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High School Ceramics

Updated: May 8, 2019

The foundation for my creative journey was a high school ceramics class. Each assignment and project created a spark that continued my interest in all things sculpture. This one-semester course taught me basic techniques that I still employ in my work today. After years of failed attempts at drawing and painting, I had nearly resigned myself to giving up on art. Discovering that I was skilled at creating art with my hands has led me to develop a passion for woodworking, sculpting, and metalworking.  

African Water Jug

A water jug inspired by African cave paintings is still one of my favorite projects. The piece is a round pinch pot base supporting a coiled straight wall with images of livestock etched into the side. It was coated with an earthy-colored glaze in order to mimic the stone and paint that might be found on a primitive depiction of animals.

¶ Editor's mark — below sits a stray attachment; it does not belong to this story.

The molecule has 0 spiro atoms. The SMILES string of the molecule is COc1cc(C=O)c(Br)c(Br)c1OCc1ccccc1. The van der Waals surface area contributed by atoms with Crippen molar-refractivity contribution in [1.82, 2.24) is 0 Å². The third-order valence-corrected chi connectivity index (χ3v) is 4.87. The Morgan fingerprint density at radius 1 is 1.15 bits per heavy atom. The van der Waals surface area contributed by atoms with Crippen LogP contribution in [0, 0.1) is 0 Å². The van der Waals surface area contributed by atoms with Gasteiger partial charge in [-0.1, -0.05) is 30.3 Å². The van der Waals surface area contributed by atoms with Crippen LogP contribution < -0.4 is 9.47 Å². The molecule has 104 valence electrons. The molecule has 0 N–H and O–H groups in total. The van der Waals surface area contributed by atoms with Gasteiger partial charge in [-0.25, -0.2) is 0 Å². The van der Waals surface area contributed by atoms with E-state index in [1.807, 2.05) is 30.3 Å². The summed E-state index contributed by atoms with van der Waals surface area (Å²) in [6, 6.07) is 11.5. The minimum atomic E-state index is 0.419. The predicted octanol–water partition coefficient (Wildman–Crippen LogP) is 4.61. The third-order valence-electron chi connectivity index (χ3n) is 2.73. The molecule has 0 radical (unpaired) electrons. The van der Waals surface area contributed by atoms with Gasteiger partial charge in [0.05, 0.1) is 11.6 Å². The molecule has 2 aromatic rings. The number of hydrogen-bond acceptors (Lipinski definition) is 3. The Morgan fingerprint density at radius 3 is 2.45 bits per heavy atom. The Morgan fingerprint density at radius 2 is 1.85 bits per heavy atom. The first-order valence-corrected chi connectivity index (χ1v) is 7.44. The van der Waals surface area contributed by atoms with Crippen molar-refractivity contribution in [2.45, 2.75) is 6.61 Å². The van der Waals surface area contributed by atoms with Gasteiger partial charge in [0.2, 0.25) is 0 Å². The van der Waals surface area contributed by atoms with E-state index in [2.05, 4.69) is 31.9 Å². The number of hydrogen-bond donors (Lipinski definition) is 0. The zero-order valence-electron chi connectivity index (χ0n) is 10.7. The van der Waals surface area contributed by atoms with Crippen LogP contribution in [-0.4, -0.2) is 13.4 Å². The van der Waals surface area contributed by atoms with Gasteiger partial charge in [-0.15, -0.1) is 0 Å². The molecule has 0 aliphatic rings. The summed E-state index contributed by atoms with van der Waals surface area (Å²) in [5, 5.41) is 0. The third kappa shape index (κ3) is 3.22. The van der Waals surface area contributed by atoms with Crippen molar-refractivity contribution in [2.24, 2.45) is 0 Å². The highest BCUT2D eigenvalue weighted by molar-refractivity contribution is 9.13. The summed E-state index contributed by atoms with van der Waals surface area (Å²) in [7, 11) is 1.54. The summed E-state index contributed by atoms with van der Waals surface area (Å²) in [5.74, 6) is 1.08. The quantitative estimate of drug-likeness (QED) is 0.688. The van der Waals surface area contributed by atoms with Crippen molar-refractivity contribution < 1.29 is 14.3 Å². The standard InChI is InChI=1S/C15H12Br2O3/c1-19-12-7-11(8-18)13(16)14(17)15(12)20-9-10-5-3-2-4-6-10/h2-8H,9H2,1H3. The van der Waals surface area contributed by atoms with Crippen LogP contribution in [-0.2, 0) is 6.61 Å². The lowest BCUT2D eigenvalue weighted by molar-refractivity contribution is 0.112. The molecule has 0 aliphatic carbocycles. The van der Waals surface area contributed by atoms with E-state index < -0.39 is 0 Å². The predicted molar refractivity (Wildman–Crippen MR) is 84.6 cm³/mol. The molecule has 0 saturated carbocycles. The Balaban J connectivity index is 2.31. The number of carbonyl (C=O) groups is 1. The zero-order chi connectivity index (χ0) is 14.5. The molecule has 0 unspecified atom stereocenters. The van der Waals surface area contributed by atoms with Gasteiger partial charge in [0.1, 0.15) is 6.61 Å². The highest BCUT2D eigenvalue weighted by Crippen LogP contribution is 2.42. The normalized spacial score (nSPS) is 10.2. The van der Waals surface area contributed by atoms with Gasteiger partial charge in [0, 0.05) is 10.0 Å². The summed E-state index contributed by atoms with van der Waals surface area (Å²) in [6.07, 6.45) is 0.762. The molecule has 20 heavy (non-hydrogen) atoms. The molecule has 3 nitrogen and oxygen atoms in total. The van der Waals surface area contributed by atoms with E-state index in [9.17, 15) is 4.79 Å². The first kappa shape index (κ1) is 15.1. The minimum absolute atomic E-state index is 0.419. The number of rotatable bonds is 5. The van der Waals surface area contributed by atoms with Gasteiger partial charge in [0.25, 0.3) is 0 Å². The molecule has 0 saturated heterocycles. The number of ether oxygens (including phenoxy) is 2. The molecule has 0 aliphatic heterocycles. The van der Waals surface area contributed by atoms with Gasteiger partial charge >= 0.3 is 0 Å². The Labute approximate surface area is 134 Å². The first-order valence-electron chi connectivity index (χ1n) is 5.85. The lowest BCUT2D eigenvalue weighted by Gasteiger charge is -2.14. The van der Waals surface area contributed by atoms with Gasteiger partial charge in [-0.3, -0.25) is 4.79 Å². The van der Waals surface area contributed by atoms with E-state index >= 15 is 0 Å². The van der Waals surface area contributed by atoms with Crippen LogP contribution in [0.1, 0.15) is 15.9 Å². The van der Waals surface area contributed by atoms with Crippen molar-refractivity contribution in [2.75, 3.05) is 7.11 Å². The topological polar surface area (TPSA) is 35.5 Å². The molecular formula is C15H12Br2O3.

The first animal-themed sculpture I made in a long series of creature ceramics was a cylindrical jar that doubled as a pangolin. This small, scaled anteater from Africa is my favorite animal.


Pangolin Jar


Japanese Tea Bowl

One of the first non-animal pieces that I made was a Japanese Tea Bowl. The bowl was designed with a thicker shorter profile favorable to bowls that are used in winter. This is intended to retain heat from the drink in order to keep hands warm. The Japanese aesthetic of wabi-sabi (), the acceptance of transience and imperfection, was chosen for the assignment and can be seen in the irregular and rough finish in the shape of the bowl. It fits perfectly to the contours of my right hand if I grip it on the correct side.


Candle Holder

The smallest sculpture I have made thus far is a circular piece meant to hold tea candles. My mother often uses it as a centerpiece on her dining table.

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